Bill Browder and the European Court of Human Rights

From InfoCheckers


Three days ago, on 27 August, the European Court of Human Rights found the state of Russia guilty for the death of Sergei Magnitsky, whose name is known from the USA's "Magnitsky Act". The document can currently be downloaded here:


Newspapers reported the verdict as follows:

Magnitsky wins Russian rights battle 10 years after his death - BBC

Describing Magnitsky as a "whistleblower", the BBC article suggests that he was put in prison for that. However, the article admits: "the court rejected a complaint that his arrest and detention were ill-founded".

Similarly, Aljazeera calls Magnitsky 'an anti-fraud lawyer and accountant', but also admits that "Europe's top rights court said that it did not find evidence to back up claims of arbitrary arrest and detention, noting the investigation into tax fraud was opened before Magnitsky went public alleging that he had uncovered alleged tax fraud by Russian officials' - even though 'Magnitsky went public with details of an alleged $230m fraud by Russian state officials before being arrested in November 2008'.

Both articles clarify how Bill Browder, who was the manager of the largest investment fund in Russia at the time, has been crusading in favour of Magnitsky for years. As a matter of fact, he wrote a book called "Red notice - How I became Putin's no.1 enemy", and he also has a website on that matter. Aljazeera quotes Browder as commenting: 'the court's ruling was a "resounding victory" that "completely destroys the lies and propaganda about Sergei Magnitsky" '.

Now isn't that interesting! The verdict was a condemnation of Russia for sure, and it may well be true that "lies and propaganda about Magnisky" were "destroyed" by the verdict, but what lies exactly? At first impression one is bound to think that Russia's lies are destroyed by the verdict. However, it looks to me that Browder is bluffing - read on!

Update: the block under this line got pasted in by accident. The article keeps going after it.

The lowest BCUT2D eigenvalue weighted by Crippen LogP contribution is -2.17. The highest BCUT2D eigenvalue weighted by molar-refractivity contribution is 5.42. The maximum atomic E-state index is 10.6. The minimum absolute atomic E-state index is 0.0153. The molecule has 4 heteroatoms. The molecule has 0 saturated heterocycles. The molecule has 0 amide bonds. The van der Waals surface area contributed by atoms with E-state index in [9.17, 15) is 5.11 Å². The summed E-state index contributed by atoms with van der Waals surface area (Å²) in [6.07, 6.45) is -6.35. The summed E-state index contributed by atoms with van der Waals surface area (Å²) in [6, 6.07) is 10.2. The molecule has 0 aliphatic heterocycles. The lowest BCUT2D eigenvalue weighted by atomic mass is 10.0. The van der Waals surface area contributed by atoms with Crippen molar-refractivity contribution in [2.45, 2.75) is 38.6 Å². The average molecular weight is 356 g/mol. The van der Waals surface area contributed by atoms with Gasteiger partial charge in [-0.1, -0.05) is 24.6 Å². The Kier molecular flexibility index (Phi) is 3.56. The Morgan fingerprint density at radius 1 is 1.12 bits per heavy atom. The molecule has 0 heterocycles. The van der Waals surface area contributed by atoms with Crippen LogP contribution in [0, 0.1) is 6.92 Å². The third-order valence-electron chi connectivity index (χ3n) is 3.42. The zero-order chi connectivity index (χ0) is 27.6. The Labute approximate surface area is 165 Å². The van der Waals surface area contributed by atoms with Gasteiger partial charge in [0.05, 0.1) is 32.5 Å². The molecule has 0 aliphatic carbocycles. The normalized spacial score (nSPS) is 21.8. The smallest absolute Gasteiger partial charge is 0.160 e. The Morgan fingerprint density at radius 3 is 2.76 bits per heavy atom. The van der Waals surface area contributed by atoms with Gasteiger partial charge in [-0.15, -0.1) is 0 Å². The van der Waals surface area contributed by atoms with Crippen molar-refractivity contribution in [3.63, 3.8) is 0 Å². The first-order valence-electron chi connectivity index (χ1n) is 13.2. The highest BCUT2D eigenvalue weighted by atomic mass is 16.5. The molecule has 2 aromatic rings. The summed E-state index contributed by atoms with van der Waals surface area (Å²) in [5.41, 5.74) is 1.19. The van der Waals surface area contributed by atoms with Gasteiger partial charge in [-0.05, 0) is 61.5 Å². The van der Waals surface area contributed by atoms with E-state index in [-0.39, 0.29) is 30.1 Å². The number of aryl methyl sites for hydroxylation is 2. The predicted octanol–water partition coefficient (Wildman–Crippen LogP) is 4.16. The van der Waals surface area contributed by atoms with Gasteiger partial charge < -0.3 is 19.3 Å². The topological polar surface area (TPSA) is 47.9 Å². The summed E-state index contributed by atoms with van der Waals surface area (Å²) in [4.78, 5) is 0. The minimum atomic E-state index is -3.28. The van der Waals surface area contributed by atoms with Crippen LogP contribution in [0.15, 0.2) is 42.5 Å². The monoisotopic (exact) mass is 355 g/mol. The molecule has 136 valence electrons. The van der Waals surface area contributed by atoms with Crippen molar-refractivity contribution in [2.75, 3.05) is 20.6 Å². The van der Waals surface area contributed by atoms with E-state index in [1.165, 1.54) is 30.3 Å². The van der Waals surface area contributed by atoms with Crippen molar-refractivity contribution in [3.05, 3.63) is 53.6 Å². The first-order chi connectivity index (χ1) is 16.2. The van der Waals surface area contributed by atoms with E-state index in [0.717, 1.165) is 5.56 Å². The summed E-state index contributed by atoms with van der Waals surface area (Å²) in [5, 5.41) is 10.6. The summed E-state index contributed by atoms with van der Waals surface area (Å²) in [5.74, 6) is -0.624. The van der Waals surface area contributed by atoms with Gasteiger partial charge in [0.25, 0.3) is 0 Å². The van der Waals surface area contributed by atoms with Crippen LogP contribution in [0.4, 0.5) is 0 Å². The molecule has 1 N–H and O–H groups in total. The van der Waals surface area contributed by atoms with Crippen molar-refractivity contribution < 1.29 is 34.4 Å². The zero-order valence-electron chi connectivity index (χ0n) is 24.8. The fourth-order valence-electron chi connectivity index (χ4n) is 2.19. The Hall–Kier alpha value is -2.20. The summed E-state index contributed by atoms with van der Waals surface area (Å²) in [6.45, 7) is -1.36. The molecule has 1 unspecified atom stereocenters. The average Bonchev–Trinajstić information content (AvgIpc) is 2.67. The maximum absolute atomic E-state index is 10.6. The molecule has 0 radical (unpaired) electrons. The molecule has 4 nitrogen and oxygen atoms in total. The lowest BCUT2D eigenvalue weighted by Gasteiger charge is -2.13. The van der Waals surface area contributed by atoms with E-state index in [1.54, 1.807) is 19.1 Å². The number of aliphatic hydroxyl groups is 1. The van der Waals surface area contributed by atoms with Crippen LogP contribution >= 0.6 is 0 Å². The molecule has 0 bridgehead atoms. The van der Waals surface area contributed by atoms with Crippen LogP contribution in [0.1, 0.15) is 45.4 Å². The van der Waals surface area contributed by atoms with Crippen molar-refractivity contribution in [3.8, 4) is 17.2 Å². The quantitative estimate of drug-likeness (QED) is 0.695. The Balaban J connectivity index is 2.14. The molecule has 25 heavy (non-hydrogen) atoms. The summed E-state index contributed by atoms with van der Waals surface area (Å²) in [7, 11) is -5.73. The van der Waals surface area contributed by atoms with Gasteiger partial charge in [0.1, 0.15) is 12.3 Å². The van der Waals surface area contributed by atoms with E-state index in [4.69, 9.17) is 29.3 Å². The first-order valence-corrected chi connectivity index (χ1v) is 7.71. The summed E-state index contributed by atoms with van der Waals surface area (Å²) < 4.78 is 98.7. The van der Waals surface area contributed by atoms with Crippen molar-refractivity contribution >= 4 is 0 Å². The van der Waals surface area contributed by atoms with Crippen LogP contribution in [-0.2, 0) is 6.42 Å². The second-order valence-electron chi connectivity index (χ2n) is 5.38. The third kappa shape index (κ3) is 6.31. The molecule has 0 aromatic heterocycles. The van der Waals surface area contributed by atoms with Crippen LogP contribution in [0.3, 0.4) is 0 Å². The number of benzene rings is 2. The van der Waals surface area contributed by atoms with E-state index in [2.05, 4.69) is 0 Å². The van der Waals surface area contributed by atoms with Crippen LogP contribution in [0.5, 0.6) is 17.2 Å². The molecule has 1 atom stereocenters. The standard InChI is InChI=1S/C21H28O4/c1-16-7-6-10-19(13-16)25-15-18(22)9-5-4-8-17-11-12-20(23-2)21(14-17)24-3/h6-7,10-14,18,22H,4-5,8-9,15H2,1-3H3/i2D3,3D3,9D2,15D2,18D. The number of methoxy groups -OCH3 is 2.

As it happens, I had read the book "Red Notice" a couple of years ago, and I have to say, it's very well written. It reads like an amazing thriller, and very convincingly (at least to me and many others at first reading) it spells out how a slightly naive and honest multi-billion investor in Russia was the victim of a government conspiracy trying to steal all his invested money, and how he nevertheless escaped with most of the investor's money, regretfully without being able to save one of his Russian collaborators - Magnitsky. A very impressive and touching story that led to increased tensions between the USA and Russia.

However, as one says, the "devil is in the details". One convincing detail of the book is that Magnitsky was a "tax lawyer", hired by Browder when in June 2007 one of their companies, Kameya, had been accused of tax fraud. Then company offices were raided and materials confiscated. Browder writes:

"The first thing I did was to retain the best tax lawyer I knew in Moscow, [..] Sergei Magnitsky. [..] Once Sergei was on board, [etc.]"

Magnitsky started his own investigation, and after some time he made a shocking discovery:

"'Sergei checked the [Mahaon] company-ownership database.' 'And?' I asked with a sinking feeling. Ivan sighed. 'Mahaon's been stolen, Bill.' 'What do you mean stolen? How do you steal a company?' [..] 'It's not simple. But basically a company's owners can illegally be changed without you knowing if the person taking control of the company has the company's original seals, certificates of ownership and registration files.' This hit me hard. 'Those were the documents that were seized by the police', I said quietly. 'When they raided Jaimie's office.' "

In December 2007 the stolen companies committed tax fraud and managed to obtain hundreds of millions Euros from the Russian tax authorities. The money was quickly transferred away through bank transactions. And, so the story goes, this was discovered by Magnitsky and Browder.

"Sergei set up an appointment with the investigative committee for 5 June 2008. He 'provided the evidence and gave his witness statement, explicitly naming Kuznetsov and Karpov. [..] What he hadn't expected was to find the very man he was giving evidence against to be part of the investigation team."

And in November 2008 Magnitsky was arrested.